SUNDANCE 2021 PREMIERE – I never thought that I would see Nicolas Cage in a loincloth, but now I have really seen him do it all. Directed by Sion Sono (Suicide Club, Tokyo Tribe) in his first English-language film, Prisoners of the Ghostland (2021) seems to be a very collaboratory project, with signatures of Nicolas Cage seeping into Sono’s distinctive directorial style, such as the use of Elvis Presley in the soundtrack and the idea of shooting in Japan rather than America. This movie is aesthetically very busy, with Sono putting detail after detail of culture into this east/west mashup universe, and it is the kind of movie that one just has to go with and accept the leaps in logic because, in the end, Prisoners of the Ghostland is just a fun movie.
After participating in a bank robbery gone awry, Hero (Nicolas Cage) is imprisoned, spending his days haunted by a child his partner shot during the robbery. One day a wealthy gang boss named The Governor (Bill Moseley) lets him out of jail, promising Hero his freedom if he can bring back his granddaughter unharmed and unsoiled from the nightmarish, supernatural region of Ghostland that she has run away to. Outfitted with neural sensory connected bombs at various points on his body in order to be kept in line, Hero quickly retrieves the young woman, but the journey back is fraught with prophetic mysticism and brutal danger.
In a word, Prisoners of the Ghostland is energetic — but energetic is an understatement. Prisoners of the Ghostland, aesthetically, looked like some mix of Mad Max (1979) and The Wiz (1978), two of some of the weirdest movies ever, and Prisoners of the Ghostland belongs on that list right next to the other movies set in weird universes/worlds. The premise plays out something like Escape from New York (1981) with notes of Army of Darkness (1992) with Cage’s Hero character leading the Ghostlanders against the deadites, er I mean atomic diseased escaped convicts. At some point, I understood that I was not to take this movie too seriously and that it was knowingly being silly at times, which was somewhat of a disappointment because it seemed like a cop-out, but that definitely did not stop me from being entertained. For once, the production design and the extras were even crazier than Nicolas Cage himself. The cinematography is something special, displaying post-apocalyptic surrealism at its best and never letting a frame go by without taking advantage of some pop of color to keep the movie visually eye-catching.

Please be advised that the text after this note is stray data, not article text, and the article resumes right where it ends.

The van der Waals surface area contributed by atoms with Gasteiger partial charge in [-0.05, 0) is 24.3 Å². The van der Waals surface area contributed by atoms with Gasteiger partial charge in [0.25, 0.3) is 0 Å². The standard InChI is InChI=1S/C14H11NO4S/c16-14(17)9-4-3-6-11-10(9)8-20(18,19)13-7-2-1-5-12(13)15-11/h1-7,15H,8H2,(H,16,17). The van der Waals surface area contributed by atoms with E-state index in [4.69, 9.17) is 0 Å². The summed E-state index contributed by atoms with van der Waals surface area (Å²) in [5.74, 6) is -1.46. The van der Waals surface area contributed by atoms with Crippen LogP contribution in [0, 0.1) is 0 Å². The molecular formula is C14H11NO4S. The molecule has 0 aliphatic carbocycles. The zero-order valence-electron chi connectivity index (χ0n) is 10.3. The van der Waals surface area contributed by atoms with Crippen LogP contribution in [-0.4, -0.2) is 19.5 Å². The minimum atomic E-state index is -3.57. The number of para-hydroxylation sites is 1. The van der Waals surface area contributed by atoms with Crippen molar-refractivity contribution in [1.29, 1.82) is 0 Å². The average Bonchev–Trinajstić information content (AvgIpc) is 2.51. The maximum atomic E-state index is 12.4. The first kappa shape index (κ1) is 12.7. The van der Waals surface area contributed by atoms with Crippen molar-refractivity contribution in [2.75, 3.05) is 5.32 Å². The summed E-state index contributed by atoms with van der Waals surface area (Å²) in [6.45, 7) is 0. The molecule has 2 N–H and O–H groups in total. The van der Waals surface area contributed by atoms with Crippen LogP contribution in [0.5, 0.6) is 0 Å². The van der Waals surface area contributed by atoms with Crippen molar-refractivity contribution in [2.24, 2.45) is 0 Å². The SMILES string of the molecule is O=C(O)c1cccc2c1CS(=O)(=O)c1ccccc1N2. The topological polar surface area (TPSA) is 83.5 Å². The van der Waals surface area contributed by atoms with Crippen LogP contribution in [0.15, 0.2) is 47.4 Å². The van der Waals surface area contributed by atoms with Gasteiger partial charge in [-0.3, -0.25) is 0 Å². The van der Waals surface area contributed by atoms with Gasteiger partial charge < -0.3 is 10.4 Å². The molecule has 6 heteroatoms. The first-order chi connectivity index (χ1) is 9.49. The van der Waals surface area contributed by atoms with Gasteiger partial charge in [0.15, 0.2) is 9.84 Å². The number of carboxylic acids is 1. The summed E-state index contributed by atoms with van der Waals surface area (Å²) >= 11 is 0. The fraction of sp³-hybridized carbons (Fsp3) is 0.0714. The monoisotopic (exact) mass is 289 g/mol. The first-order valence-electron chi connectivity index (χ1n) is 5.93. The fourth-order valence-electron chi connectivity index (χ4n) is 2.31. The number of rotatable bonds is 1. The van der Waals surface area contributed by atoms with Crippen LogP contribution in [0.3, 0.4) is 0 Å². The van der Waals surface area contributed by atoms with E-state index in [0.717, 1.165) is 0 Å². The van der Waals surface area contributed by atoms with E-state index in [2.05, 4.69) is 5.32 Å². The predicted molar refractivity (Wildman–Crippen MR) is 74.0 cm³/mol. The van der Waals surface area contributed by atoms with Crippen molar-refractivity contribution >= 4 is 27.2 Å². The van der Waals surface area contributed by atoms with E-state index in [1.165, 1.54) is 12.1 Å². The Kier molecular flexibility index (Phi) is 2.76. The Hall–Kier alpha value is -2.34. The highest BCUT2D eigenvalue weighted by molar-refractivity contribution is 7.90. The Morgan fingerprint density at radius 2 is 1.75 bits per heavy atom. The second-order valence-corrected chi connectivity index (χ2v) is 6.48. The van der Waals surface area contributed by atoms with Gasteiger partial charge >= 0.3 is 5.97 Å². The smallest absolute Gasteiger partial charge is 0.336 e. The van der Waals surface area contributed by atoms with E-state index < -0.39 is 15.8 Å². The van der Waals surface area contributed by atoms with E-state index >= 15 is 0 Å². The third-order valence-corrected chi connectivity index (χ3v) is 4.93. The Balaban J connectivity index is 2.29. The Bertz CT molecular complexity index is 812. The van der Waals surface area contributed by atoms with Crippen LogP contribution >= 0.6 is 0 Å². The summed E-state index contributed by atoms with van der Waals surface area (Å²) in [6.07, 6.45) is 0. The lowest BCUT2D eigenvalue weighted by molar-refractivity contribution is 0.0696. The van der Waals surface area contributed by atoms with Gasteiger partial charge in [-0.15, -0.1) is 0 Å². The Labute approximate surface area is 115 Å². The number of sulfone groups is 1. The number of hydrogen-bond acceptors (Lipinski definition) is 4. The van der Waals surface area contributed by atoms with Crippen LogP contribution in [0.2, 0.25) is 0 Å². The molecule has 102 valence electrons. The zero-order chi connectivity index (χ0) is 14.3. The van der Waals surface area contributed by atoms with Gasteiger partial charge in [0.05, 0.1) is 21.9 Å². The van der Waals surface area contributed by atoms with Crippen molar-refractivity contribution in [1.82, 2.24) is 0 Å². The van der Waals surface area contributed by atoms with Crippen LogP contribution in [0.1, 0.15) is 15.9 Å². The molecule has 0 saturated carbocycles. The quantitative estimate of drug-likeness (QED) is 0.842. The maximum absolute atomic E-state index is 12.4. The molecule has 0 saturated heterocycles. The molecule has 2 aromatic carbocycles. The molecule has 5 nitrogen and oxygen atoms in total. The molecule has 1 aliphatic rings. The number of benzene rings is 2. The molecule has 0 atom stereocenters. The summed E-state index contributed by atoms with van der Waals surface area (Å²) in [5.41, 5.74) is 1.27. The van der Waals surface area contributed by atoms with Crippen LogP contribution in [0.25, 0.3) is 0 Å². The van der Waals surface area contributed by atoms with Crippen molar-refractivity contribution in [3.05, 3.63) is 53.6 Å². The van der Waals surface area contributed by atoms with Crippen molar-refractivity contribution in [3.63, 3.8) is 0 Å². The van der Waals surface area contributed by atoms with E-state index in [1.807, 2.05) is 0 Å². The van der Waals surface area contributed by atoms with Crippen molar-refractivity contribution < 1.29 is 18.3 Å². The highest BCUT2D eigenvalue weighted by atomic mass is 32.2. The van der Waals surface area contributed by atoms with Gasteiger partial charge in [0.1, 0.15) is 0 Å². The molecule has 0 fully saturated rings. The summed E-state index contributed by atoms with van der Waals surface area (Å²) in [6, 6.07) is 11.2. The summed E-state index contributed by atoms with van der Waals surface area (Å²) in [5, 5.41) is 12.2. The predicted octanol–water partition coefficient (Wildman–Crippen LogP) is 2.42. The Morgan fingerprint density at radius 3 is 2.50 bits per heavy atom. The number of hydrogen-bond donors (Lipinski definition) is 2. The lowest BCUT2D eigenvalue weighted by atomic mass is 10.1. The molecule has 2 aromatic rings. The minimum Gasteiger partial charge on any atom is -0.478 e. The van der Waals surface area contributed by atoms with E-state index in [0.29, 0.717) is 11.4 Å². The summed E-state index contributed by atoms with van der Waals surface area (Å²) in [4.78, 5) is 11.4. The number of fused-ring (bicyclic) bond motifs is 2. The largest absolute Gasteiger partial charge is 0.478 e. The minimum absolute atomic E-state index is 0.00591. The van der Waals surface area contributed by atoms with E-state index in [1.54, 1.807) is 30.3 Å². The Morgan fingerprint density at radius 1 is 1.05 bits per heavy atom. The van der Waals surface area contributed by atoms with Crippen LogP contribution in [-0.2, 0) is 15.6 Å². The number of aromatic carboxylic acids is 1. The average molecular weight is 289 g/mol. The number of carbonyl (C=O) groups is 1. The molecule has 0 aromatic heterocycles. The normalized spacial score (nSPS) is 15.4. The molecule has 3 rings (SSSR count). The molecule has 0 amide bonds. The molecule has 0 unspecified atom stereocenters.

However, even though I was entertained, the acting in this movie was rather forced, in my opinion, though that may have been the intention to be slightly over-the-top — they did hire Nicolas Cage, after all. I think I have a masochistic relationship with Nicolas Cage, I know there is always a very good chance that his movie is likely going to be bad, but I do it anyway because sometimes it is so bad it’s good. In the case of Prisoners of the Ghostland, though it did have some pretty memorable injuries, and the use of things like singing muses and trash-punk goblins every now and then certainly do make the movie unique, it didn’t have anything that charmed me, personally. I also did figure the movie would be gorier given the inevitable violence from a rescue/escape premise and the director being by infamous J-horror director Sion Sono, but there were still spurts here and there from the swords fights, which I was also expecting to be over-the-top but were rather short and uneventful for my liking.
Prisoners of the Ghostland is an exciting mix of east and west, specifically the American west with the use of cowboy attire and references to MAGA posters. A ramen-western rather than spaghetti, the movie might be best summarized as a cowboys vs. robbers vs. samurai romp that toggles back and forth between post-modern and old-era Japan — the cast is surprisingly diverse for being set in Japan. At some point, Cage’s character being on a quest in a somewhat zany and stylized world started to feel like Nicolas Cage in wonderland, except he was on a quest to reach a damsel instead of home. Sono handles Americanism with a similar frankness in paying homage to how Tarantino borrows from Japanese cinema — the movie was undoubtedly creative, but it didn’t necessarily feel experimental like something like Mandy (2018). Dare I say, Cage could have been weirder? It actually feels more like a “normal” and mainstream movie in comparison to Mandy, but if you want to see Nicolas Cage back in an action film being his awesomely cringeworthy self then Prisoners of the Ghostland is another one on the list of Nic Cage weirdness.
Prisoners of the Ghostland Premiered at the SUNDANCE 2021 Film Festival.
6 out of 10